Then, already cocooned by our Surinaams family, we allowed one snippet of influence to come into our home. That snippet was our first glimpse of Miss Diana Ross on Dutch Television. At that time, it took quite a while for American imports to reach Europe. We had never heard of ‘Mahogany,’ and were too young to know the Supremes. So our first introduction to Miss Diana Ross was in the much later part of her career. There she was, thin, brown, with big eyes and big hair. She was beautiful, she was famous, she was glamorous, she was rich. She was a big star and everybody loved her. And she looked like us. And in that instant we were programmed. To be thin, brown, have big eyes and big hair was the ultimate in beauty, fame and possibilities. We would never want to be anything else, but what we were: the Surinaams version of that very image.

It seems so timely to share this now, as we notice how often attempts are made to shake that programming. Whether in the media, or sometimes closer to home. And we feel bad for the many people impacted, young girls especially. It reminds us how lucky we are to have received the gift of Miss Ross, but also of our parents. First, the gift of parents who gave us so solid a foundation and connection to our roots that in a time when the Netherlands was not so multicultural, we never questioned the richness of who we were. And second, that before society was able to work on us, in came Miss Ross to forever sear in our minds, an image of beauty, glamour, elegance and style that ’till this day continues to inform, inspire and guide us.

When asked how she manages the negativity of the press, Venus Williams responded that she had from her birth been brainwashed by parents who only told her she was amazing and could achieve anything she wanted. She has no ability to think anything else. We could not be more grateful for being brainwashed…


Image Via Villagevoice

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Who we are and why we are what we are….

Posted by Winifred on August 26th, 2013  •  No Comments »


We have been talking to you for some time now about the things that warrant our attention. Delightful distractions that go on our mood board and keep us creating A World Refined. We realize that we have not yet shared much about us. We have not given you a foundation for all of these inspirations or signs for the journey on which we are taking you. Today, we would like to introduce ourselves and give you a peek at Winifred’s world.

We remember as a little girl watching our mother prepare for entertaining or an evening out.  In her bedroom was a vanity, her place for transformation. She would sit on a satin cushioned chair and use the vanity’s oval shaped mirror to apply her make-up.  The vanity is where she kept her lipsticks and perfume bottles; our favorite was a crystal dish with a body powder in it. Our mother would apply the powder to her décolletage with a lovely sky blue powder puff.  We still recall its scent and the sensuous act of her delicate hands ever so lightly dabbing the powder, with a careful press or two against her skin.  She would emerge in her heels, perfumed, painted, coiffed – a lady.  It was a glamorous time filled with ritual, ceremony and beautiful things crafted towards a woman’s enhancement.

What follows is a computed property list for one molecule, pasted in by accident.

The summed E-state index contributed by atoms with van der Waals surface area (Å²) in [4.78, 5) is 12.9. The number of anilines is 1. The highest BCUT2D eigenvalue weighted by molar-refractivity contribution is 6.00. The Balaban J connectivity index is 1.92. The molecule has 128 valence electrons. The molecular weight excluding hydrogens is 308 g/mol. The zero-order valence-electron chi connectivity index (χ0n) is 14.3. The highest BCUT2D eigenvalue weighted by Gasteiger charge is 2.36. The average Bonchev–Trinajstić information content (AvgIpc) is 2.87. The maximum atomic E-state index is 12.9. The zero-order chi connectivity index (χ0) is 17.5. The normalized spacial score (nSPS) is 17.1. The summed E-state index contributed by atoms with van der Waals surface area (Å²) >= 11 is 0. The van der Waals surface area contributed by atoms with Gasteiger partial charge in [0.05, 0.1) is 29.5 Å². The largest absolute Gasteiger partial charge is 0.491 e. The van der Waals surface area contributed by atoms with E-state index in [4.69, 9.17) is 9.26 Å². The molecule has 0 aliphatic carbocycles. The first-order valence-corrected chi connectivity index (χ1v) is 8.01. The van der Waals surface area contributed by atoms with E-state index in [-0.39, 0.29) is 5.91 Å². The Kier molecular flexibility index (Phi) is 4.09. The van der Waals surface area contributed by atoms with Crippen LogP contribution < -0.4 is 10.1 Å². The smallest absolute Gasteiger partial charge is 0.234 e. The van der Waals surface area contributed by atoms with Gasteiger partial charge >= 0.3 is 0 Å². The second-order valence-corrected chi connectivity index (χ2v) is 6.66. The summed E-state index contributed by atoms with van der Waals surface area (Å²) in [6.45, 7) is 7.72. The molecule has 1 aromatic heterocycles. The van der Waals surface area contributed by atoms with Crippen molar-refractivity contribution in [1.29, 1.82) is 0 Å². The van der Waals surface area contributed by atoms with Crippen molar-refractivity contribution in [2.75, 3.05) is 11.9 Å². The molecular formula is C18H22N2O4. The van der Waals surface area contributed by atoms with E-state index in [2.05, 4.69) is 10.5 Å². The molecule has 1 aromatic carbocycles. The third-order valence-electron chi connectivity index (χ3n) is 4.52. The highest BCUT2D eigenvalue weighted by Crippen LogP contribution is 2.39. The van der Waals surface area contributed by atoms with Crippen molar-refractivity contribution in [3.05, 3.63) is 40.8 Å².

This has continued to inspire our tastes and influence our outlook on life.  Refinement, ritual, the art of beauty. It is this we want to share with you. A World Refined is more than a website, it is a portal that is transporting and takes our readers to another time and other cultures – to a place of elegance. A World Refined offers beauty, creativity, revelation and surprise. Our website is a salon, a beautifully styled space, where we envision our style icons might gather.  Diana Ross, Faye Dunaway, Lana Turner, Marlene Dietrich would all feel at home in this space and the conversation would flows effortlessly, gracefully. There is always something new, an unexpected detail, a unique point of view.


A World Refined makes the simple, decadent, stays away from the obvious and predictable - that which lacks grace. A World Refined is a transformation to elegance that is, for now, our site. As such, you will find that there are themes and people we continually come back to:


Our Style icons ~ Diana Ross, Faye Dunaway, Bianca Jagger. Our Style Point of View ~ the glamour, jet-setting, rocker chick style of the 70s and the decadent, more is more Art Deco style of the 1930s. Our Style Quirk ~ We never leave home without our gold necklace with an ogrie ai, black tourmaline (Provenance, Suriname) a Red Jasper Stone in the shape of a foot (Provenance, Spain) and gold snake bangles (Provenance, Suriname). Story to follow soon! Jewelry we covet ~ Cartier Love bracelet in rose gold & platinum, de Grisogono Sensual ring. Perfume ~ JAR Lightning. Necessary Extravagance ~ Flying first class on Arab Emirates Airlines Airbus 380, a return to the chic, exclusivity and service of air travel in the 60s. Style fetish we try to keep secret ~ We adore Gothic Victoriana, particularly as executed by Alexander McQueen, Rick Owens, Rodarte, Olivier Theyskens for Nina Ricci. In the event of a fire we would save ~ Jardins de Nouvelle Angleterre scarf (Hermes), gold bell sleeved maxie dress (vintage, early 1970s), chocolate brown & creme cloche hat (vintage, early 1970s), monogram trunk (Louis Vuitton).

Images Via Coco+Kelly, Sassysistah

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Eames and the lure of Zaandam

Posted by Winifred on January 25th, 2012  •  No Comments »

Ice Cube on Eames
Via The New York Times

We ruminated on this for sometime.  Why did we like it so?  Was it that he said “What was appealing was showing off Los Angeles to people who think they know what Los Angeles is all about?” He referred to it as ‘the wizard of oz.’  We agree, there is a hidden magic.  But then we understood what interested us so.  It was that we had experienced something hidden elsewhere…In Zaandam and the traditional houses that still line its winding dorp-like streets.  We loved those houses, and the feel of old Holland still so rich yet mysterious like fragrant air.  We enjoyed the tribute made to them by WAM.

Inntel Hotels Zaandam

Via the Guardian

Maybe one day we too will celebrate Zaandam and have the opportunity to take you with us…

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Gelukkig Nieuw Jaar

Posted by Winifred on February 12th, 2011  •  No Comments »

One morning, we woke up

and it was 2011

so we decided to




Make a Wish, by Bettina Nissen

Via Designboom

And when we looked up we saw